The composition can comprise water in addition to the alcohol solvent. The water can generally be any amount of water. It is presently preferred that the amount of water in the composition is about 50 weight percent or less, about 25 weight percent or less, about 5 weight percent or less, or about 2 weight percent or less. Commercially available alcohols typically contain several percent of water (e.g. commercial methanol typically contains 2 percent water). If a composition is to be used to remove water from a downhole formation, it is preferred that the amount of water in the composition be minimized.
 The composition can further comprise nitrogen (N2) or carbon dioxide (CO2). The nitrogen or carbon dioxide can be present as a gas, as a liquid, or as a supercritical fluid. Typically, under hydraulic fracturing conditions, nitrogen is a gas and carbon dioxide exists either as a liquid or as a supercritical fluid.
 The crosslinker can generally be any crosslinker functional to crosslink the polymer. For example, the crosslinker can be a zirconium salt crosslinker or a titanium salt crosslinker, such as oxychloride, acetate, tetrachloride, O-sulfate or carbonate, or chelated titanium or zirconium compounds, for example with lactate, citrate, triethanolamine, hydroxyethyl glycine or any titanium or zirconium oxides such as zirconium isopropoxide or zirconium isobutoxide.. The crosslinkers include any zirconium salt or titanium salt soluble in alcohol or chelated zirconium or titanium compound, generally known in the industry. It is preferred that the crosslinker be soluble in alcohol so as not to introduce another solvent, such as water to make the system non-aqueous.
 The breaker can generally be any breaker functional to degrade the polymer under downhole conditions. The breaker can generally be any oxidizing agent or encapsulated oxidizing agent. For example, the breaker can be a percarbonate, a perchlorate, a peracid, a peroxide, or a persulfate. The breaker can be encapsulated or unencapsulated. As an alternative to encapsulation, a low solubility breaker can be used. Specific examples of breakers include sodium persulfate and encapsulated potassium persulfate.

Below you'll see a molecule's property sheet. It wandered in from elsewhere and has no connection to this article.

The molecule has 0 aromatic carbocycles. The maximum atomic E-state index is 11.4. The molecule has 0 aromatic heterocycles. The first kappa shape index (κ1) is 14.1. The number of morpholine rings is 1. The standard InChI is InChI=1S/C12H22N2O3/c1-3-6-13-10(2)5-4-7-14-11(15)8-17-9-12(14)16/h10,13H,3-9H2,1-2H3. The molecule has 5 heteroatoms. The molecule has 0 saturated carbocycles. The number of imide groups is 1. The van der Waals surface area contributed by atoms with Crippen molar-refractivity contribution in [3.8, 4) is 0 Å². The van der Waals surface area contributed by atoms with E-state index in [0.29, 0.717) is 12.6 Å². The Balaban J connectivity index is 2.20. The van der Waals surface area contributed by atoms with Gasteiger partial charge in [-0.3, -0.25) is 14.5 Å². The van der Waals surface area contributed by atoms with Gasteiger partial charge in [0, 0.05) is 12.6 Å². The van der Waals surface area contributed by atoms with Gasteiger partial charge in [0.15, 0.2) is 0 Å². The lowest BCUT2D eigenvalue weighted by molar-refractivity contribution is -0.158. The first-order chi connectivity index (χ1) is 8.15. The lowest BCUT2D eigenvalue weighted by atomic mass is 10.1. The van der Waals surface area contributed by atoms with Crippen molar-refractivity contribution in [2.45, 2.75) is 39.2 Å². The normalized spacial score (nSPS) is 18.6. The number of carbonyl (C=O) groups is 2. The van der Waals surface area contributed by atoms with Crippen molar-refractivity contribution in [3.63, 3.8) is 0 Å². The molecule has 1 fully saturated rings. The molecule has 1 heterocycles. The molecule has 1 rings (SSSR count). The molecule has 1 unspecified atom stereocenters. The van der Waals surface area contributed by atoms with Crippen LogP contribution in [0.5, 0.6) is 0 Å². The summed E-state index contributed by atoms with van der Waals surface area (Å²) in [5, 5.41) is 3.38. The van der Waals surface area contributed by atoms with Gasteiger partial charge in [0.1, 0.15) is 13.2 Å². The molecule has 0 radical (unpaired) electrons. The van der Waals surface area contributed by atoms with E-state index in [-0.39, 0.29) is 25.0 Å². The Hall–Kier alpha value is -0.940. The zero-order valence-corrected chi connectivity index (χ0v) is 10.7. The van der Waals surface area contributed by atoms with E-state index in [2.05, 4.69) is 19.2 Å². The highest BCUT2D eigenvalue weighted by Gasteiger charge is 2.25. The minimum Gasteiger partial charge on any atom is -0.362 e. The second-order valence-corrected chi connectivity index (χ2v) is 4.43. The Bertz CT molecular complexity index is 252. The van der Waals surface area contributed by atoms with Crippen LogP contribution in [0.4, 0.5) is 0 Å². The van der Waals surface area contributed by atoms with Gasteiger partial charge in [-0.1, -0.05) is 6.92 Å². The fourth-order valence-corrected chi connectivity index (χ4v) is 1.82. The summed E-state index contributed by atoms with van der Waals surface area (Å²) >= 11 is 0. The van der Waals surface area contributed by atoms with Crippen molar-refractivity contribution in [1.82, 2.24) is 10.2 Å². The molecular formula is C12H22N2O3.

The compositions can further comprise a proppant. The proppant can generally be any proppant, such as sand, ceramic particles, or resin coated particles.
 Methods of use
 The above described compositions can be used as hydraulic fluids in oil or gas wells. Due to the possibility of precipitation, their use in oil wells containing asphaltene or paraffin wax is less desirable.
 Accordingly, an additional embodiment of the invention is directed towards methods of treating a downhole well formation, the method comprising providing a composition comprising hydroxypropyl guar polymer with a molar substitution of about 1.2 to about 2.2, an alcohol solvent, a zirconium crosslinker or titanium crosslinker, and a breaker; pumping the composition into a wellbore; and contacting the composition and the formation.
 The providing step can involve obtaining the composition in a prepared condition, or can involve obtaining the component ingredients and preparing the composition on site.
 The composition can further comprise any of the materials discussed above, such as nitrogen, carbon dioxide, or water. The alcohol solvent can be any of the alcohol solvents discussed above, such as methanol, ethanol, 2-propanol, 1-butanol, or 2-butanol. The breaker can be any of the breakers discussed above, such as a percarbonate, a perchlorate, a peracid, a peroxide, sodium persulfate, or encapsulated potassium persulfate.
 The method can further comprise removing the composition from the formation after the contacting step. This removing step can be aided by gas pressure caused by the carbon dioxide or nitrogen. The contacting and removing steps can remove water from the formation. For effective removal of water from the formation, it is preferred that the composition have reduced levels of water (if any). The contacting step preferably dissolves polymer materials that were present in the formation. The removed composition could be recovered/recycled, or could be disposed of according to industry standard practices.
 The removing step can be performed at any time after the contacting step. For example, the contacting step can be performed for a sufficient time for dissolving polymers and removing water, followed by the removing step. Alternatively, the well can be “shut in”, where the contacting step is performed for a prolonged period of time. The length of time can be as short as immediate flow back or for up to several days (e.g. 2 or 3 days) shut in.